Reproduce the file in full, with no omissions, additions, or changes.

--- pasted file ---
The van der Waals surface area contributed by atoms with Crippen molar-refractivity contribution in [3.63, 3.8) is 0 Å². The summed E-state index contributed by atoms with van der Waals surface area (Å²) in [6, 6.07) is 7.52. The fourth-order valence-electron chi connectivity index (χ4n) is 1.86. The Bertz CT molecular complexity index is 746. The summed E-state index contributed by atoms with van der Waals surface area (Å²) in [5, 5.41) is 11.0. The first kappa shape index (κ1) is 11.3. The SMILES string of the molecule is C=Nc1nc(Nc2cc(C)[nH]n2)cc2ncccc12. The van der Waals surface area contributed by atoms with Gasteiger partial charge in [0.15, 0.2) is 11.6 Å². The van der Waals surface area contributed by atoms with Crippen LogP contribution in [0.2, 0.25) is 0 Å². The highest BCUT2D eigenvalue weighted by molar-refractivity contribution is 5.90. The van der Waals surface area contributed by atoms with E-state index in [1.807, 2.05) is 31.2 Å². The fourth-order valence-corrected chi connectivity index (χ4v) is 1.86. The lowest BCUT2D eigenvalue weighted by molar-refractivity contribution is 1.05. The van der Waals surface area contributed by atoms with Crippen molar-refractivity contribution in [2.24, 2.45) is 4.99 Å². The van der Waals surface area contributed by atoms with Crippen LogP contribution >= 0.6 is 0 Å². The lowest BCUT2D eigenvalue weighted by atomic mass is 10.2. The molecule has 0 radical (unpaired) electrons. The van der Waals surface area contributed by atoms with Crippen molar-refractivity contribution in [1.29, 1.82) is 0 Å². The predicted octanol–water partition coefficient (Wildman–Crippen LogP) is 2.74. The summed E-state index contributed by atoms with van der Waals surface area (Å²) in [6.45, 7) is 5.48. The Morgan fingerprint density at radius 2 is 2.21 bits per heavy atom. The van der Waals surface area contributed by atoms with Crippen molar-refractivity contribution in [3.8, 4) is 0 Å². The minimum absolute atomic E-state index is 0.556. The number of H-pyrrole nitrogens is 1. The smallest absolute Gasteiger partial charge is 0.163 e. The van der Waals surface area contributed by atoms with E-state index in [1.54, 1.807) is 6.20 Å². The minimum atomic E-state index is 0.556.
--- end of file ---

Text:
The van der Waals surface area contributed by atoms with Crippen molar-refractivity contribution in [3.63, 3.8) is 0 Å². The summed E-state index contributed by atoms with van der Waals surface area (Å²) in [6, 6.07) is 7.52. The fourth-order valence-electron chi connectivity index (χ4n) is 1.86. The Bertz CT molecular complexity index is 746. The summed E-state index contributed by atoms with van der Waals surface area (Å²) in [5, 5.41) is 11.0. The first kappa shape index (κ1) is 11.3. The SMILES string of the molecule is C=Nc1nc(Nc2cc(C)[nH]n2)cc2ncccc12. The van der Waals surface area contributed by atoms with Gasteiger partial charge in [0.15, 0.2) is 11.6 Å². The van der Waals surface area contributed by atoms with Crippen LogP contribution in [0.2, 0.25) is 0 Å². The highest BCUT2D eigenvalue weighted by molar-refractivity contribution is 5.90. The van der Waals surface area contributed by atoms with E-state index in [1.807, 2.05) is 31.2 Å². The fourth-order valence-corrected chi connectivity index (χ4v) is 1.86. The lowest BCUT2D eigenvalue weighted by molar-refractivity contribution is 1.05. The van der Waals surface area contributed by atoms with Crippen molar-refractivity contribution in [2.24, 2.45) is 4.99 Å². The van der Waals surface area contributed by atoms with Crippen LogP contribution >= 0.6 is 0 Å². The lowest BCUT2D eigenvalue weighted by atomic mass is 10.2. The molecule has 0 radical (unpaired) electrons. The van der Waals surface area contributed by atoms with Crippen molar-refractivity contribution in [1.29, 1.82) is 0 Å². The predicted octanol–water partition coefficient (Wildman–Crippen LogP) is 2.74. The summed E-state index contributed by atoms with van der Waals surface area (Å²) in [6.45, 7) is 5.48. The Morgan fingerprint density at radius 2 is 2.21 bits per heavy atom. The van der Waals surface area contributed by atoms with Crippen molar-refractivity contribution in [3.8, 4) is 0 Å². The minimum absolute atomic E-state index is 0.556. The number of H-pyrrole nitrogens is 1. The smallest absolute Gasteiger partial charge is 0.163 e. The van der Waals surface area contributed by atoms with E-state index in [1.54, 1.807) is 6.20 Å². The minimum atomic E-state index is 0.556.